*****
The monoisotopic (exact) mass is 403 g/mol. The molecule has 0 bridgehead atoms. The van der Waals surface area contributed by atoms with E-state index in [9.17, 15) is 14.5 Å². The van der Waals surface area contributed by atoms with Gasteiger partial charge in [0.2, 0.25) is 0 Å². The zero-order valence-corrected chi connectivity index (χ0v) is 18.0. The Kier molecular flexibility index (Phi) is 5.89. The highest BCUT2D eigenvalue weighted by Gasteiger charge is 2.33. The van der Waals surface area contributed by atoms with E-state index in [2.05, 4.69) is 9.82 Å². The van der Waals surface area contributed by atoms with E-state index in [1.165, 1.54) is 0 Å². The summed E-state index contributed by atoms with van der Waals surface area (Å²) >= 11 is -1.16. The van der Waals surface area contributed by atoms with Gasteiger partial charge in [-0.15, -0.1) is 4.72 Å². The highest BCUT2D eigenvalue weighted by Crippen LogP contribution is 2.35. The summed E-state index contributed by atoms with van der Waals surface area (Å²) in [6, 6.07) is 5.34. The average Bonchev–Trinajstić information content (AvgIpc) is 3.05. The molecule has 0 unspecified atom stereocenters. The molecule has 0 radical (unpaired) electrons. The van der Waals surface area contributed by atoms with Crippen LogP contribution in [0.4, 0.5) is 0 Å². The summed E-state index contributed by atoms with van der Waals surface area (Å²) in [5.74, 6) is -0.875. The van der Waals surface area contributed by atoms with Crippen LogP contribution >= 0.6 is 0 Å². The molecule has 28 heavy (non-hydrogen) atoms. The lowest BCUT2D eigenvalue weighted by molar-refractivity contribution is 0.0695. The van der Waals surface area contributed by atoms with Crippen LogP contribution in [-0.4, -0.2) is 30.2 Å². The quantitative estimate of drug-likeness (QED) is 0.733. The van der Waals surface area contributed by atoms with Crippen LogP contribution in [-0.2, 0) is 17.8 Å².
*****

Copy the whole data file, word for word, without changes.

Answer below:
The monoisotopic (exact) mass is 403 g/mol. The molecule has 0 bridgehead atoms. The van der Waals surface area contributed by atoms with E-state index in [9.17, 15) is 14.5 Å². The van der Waals surface area contributed by atoms with Gasteiger partial charge in [0.2, 0.25) is 0 Å². The zero-order valence-corrected chi connectivity index (χ0v) is 18.0. The Kier molecular flexibility index (Phi) is 5.89. The highest BCUT2D eigenvalue weighted by Gasteiger charge is 2.33. The van der Waals surface area contributed by atoms with E-state index in [2.05, 4.69) is 9.82 Å². The van der Waals surface area contributed by atoms with E-state index in [1.165, 1.54) is 0 Å². The summed E-state index contributed by atoms with van der Waals surface area (Å²) >= 11 is -1.16. The van der Waals surface area contributed by atoms with Gasteiger partial charge in [-0.15, -0.1) is 4.72 Å². The highest BCUT2D eigenvalue weighted by Crippen LogP contribution is 2.35. The summed E-state index contributed by atoms with van der Waals surface area (Å²) in [6, 6.07) is 5.34. The average Bonchev–Trinajstić information content (AvgIpc) is 3.05. The molecule has 0 unspecified atom stereocenters. The molecule has 0 radical (unpaired) electrons. The van der Waals surface area contributed by atoms with Crippen LogP contribution in [0.4, 0.5) is 0 Å². The summed E-state index contributed by atoms with van der Waals surface area (Å²) in [5.74, 6) is -0.875. The van der Waals surface area contributed by atoms with Crippen LogP contribution >= 0.6 is 0 Å². The molecule has 28 heavy (non-hydrogen) atoms. The lowest BCUT2D eigenvalue weighted by molar-refractivity contribution is 0.0695. The van der Waals surface area contributed by atoms with Crippen LogP contribution in [-0.4, -0.2) is 30.2 Å². The quantitative estimate of drug-likeness (QED) is 0.733. The van der Waals surface area contributed by atoms with Crippen LogP contribution in [-0.2, 0) is 17.8 Å².